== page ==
(5) Occasionally the picture looked different from the metropolis. John Scott (of Amwell), a Quaker admirer of Sir William Jones, saw the East India Company as the criminal and avaricious tyrant, creating the devastating `artificial' famine of 1769-70. By contrast: `When Timur's House renown'd, in Delhi reign'd, | `Distress, assistance unimplor'd obtain'd'. Scott's footnote reads: `The famous Mahometan tyrant, Auranzebe, during a famine which prevailed in different parts of India, exerted himself to alleviate the distress of his subjects. "He remitted the taxes that were due; he employed those already collected in the purchase of corn, which was distributed among the poorer sort. He even expended immense sums out of the treasury, in conveying grain, by land and water, into the interior provinces, from Bengal, and the countries which lie on the five branches of the Indus." [Dow's Indostan, vol. iii. p. 340.]' (`Serim; or, The Artificial Famine', The Poetical Works (London: Buckland, 1782), p. 141).

(6) See P. J. Marshall, `Warren Hastings as Scholar and Patron', in Statesmen, Scholars, and Merchants: Essays in Eighteenth-Century History Presented to Dame Lucy Sutherland, ed. by Anne Whiteman and others (Oxford: Oxford University Press, 1973), pp. 242-62, 246.

(7) P. Gordon, The Oriental Repository at the India House (London: Murray, 1835), p. 4.

(8) See Marshall, p. 245.

(9) Reprinted in Representing India: Indian Culture and Imperial Control in Eighteenth-Century British Orientalist Discourse, ed. by Michael J. Franklin, 9 vols (London: Routledge, 2000), v and vi.

(10) Jonathan Scott (not to be confused with John Scott of n. 5) concluded that a fuller understanding of recent history might be gained from an insight into the history of the Deccan, see An Historical and Political View of the Decan (London: Debrett, 1791), reprinted in Representing India, iv. C. A. Bayly demonstrates that those who first understood the importance of information to the empire also realized that it dictated the impermanence of empire, see Empire and Information: Intelligence Gathering and Social Communication in India, 1780-1870 (Cambridge: Cambridge University Press, 1996), p. 2. This understanding is crystal clear in Hastings's comment that: `[Indian writings] will survive when the British dominion in the East shall have long ceased to exist, and when the sources which it once yielded of wealth and power are lost to remembrance' (`Letter to Nathaniel Smith' prefacing Charles Wilkins, The Bhagavat-Geeta (London: Nourse, 1785), reprinted in The European Discovery of India: Key Indological Sources of Romanticism, ed. by Michael J. Franklin, 6 vols (London: Ganesha, 2001), 1).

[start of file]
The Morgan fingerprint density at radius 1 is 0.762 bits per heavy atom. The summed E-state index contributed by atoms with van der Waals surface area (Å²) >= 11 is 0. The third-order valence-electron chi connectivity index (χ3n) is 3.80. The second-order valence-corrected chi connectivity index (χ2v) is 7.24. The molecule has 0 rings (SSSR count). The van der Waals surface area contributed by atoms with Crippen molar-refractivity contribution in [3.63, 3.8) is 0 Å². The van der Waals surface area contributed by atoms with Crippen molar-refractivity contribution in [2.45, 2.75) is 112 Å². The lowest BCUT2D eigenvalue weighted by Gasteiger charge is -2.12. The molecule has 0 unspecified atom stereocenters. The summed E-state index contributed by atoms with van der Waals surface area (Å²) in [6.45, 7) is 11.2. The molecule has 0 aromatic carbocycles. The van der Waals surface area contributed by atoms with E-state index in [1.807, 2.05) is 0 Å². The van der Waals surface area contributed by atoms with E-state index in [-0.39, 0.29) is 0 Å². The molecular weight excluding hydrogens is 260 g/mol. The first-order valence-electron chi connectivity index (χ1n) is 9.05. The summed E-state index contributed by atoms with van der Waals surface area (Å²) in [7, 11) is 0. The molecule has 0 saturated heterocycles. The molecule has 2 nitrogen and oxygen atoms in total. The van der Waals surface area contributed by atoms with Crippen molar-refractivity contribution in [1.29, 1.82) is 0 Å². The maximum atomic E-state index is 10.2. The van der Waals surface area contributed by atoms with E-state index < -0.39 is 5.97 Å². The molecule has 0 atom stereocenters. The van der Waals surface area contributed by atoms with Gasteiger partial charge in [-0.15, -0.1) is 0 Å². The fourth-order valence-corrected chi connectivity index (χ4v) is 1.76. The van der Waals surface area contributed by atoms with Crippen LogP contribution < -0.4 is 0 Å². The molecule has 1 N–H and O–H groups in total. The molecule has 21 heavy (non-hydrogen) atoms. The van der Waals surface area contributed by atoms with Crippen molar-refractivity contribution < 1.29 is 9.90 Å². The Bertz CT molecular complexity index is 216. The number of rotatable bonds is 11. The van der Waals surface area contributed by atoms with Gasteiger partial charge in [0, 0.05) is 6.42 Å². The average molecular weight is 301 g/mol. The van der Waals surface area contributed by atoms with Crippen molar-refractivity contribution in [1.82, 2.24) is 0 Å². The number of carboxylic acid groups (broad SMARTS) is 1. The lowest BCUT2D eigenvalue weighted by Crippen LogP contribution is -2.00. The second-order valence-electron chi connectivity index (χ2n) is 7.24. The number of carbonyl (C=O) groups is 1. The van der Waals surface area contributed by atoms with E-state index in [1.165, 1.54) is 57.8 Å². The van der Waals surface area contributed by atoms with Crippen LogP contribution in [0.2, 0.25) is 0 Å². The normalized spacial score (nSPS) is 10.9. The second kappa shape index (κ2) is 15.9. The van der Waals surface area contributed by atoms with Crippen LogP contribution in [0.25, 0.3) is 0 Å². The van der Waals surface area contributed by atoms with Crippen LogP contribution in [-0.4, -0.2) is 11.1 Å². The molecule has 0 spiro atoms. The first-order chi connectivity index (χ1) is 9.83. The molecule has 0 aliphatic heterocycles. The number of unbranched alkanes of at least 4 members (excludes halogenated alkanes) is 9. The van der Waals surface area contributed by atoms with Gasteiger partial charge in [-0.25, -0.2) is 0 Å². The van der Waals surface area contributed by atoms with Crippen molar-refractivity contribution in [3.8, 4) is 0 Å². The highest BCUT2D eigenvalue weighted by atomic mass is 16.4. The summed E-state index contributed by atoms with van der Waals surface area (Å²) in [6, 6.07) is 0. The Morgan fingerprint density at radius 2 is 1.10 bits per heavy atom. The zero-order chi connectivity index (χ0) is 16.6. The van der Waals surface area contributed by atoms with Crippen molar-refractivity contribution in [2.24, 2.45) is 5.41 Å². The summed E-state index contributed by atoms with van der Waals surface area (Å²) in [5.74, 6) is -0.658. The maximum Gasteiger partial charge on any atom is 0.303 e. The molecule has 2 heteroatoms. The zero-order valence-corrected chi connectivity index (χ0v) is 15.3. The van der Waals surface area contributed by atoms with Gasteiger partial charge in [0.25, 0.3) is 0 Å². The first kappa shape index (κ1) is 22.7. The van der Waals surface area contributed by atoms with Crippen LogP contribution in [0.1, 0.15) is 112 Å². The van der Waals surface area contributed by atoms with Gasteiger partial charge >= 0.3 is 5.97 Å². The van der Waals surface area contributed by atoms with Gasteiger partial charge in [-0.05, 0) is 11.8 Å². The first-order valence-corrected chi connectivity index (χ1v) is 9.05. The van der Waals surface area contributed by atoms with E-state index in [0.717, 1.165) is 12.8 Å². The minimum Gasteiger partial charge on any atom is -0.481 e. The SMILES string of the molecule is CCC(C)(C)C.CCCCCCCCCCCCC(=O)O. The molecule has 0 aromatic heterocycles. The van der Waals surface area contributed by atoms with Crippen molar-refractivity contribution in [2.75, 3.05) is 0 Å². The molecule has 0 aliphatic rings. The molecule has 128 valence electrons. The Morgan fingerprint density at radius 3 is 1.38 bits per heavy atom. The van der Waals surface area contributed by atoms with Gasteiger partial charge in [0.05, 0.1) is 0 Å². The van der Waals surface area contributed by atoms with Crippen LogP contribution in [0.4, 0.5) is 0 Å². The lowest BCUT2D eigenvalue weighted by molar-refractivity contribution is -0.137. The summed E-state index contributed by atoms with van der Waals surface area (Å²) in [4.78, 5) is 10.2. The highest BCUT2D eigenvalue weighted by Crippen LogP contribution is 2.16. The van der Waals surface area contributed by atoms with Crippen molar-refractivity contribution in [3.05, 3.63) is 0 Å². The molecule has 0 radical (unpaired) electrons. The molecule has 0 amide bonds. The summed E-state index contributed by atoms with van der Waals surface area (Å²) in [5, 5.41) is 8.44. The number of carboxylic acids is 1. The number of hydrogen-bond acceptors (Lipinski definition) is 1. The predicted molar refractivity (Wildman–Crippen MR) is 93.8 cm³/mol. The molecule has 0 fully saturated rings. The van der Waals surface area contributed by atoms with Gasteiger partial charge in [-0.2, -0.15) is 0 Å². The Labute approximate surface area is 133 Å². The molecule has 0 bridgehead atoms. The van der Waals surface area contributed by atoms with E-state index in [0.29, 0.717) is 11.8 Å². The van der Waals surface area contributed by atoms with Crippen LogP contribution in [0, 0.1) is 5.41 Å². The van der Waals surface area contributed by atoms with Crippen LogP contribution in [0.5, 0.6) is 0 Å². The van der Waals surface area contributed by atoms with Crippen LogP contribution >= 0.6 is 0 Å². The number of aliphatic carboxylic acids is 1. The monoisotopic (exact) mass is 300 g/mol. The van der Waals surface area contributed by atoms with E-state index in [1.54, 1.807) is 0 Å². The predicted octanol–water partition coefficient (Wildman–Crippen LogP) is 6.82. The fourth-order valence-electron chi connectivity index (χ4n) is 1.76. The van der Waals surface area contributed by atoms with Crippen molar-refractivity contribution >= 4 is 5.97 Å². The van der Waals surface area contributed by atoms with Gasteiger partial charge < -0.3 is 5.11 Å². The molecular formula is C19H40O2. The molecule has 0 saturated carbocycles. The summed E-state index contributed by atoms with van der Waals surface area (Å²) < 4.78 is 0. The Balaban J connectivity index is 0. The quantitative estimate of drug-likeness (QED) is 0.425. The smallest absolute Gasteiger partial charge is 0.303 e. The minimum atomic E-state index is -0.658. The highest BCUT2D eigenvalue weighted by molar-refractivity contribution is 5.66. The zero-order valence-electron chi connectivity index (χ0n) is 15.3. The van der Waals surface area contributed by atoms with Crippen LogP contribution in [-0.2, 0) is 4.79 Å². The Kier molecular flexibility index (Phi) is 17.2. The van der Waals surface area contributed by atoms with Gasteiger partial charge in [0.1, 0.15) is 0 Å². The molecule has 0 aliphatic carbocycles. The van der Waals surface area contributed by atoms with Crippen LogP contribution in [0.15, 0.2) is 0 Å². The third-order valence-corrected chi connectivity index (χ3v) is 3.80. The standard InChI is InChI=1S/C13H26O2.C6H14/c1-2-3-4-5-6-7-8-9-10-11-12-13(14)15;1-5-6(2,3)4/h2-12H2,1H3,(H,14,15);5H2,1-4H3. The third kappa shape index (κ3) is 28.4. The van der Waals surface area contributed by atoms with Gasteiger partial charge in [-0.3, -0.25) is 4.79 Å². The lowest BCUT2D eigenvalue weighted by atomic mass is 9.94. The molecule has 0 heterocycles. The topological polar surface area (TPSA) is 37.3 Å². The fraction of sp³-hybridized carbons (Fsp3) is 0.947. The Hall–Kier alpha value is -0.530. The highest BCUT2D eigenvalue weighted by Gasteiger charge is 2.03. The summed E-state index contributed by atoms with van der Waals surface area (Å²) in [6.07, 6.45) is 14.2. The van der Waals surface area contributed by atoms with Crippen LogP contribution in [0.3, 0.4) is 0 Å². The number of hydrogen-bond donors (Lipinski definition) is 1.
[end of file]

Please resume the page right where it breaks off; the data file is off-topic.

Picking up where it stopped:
(11) In 1780 Hastings founded a Muslim college or madraseh meeting the costs of the site, the maulavi's stipend and his pupils' fees out of his own resources. See Marshall, `Warren Hastings as Scholar and Patron', pp. 246-47. Jones published The Mohamedan Law of Succession to the Property of Intestates (London: Dilly, 1782) before going to India.

(12) It is instructive to compare competing representations of Islam from the metropolis, although of a slightly later date. Coleridge and Southey's 1799 collaboration on a poem entitled `Mahomet' produced fourteen hexameters by Coleridge in which `th'enthusiast warrior of Mecca' is represented as a Unitarian imperialist and revolutionary tyrant:
 Prophet and priest, who scatter'd abroad both evil and blessing,
 Huge wasteful empires founded and hallow'd slow persecution,
 Soul-withering, but crush'd the blasphemous rites of the Pagan
 And idolatrous Christians.

For Francis Wrangham, in a poem dedicated to Lady Anna Maria Jones: `'T was Mecca's star, whose orb malignant shed | It's baleful ray o'er India's distant head.' The Muslim invaders embodied `the Lust of Empire and Religious Hate': `Witness imperial Delhi's fatal day, | When bleeding Rajahs choked proud Jumna's way' (The Restoration of Learning in the East (London: Baldwin, 1816), pp. 436-37). Eight years later Josiah Conder, in more Coleridgean vein, admires the monotheistic `zeal iconoclast' of the `Saracen' which `swept away the unhallow'd trumpery' of Hinduism, (The Star in the East (London: Taylor and Hessey, 1824), ll. 47-48).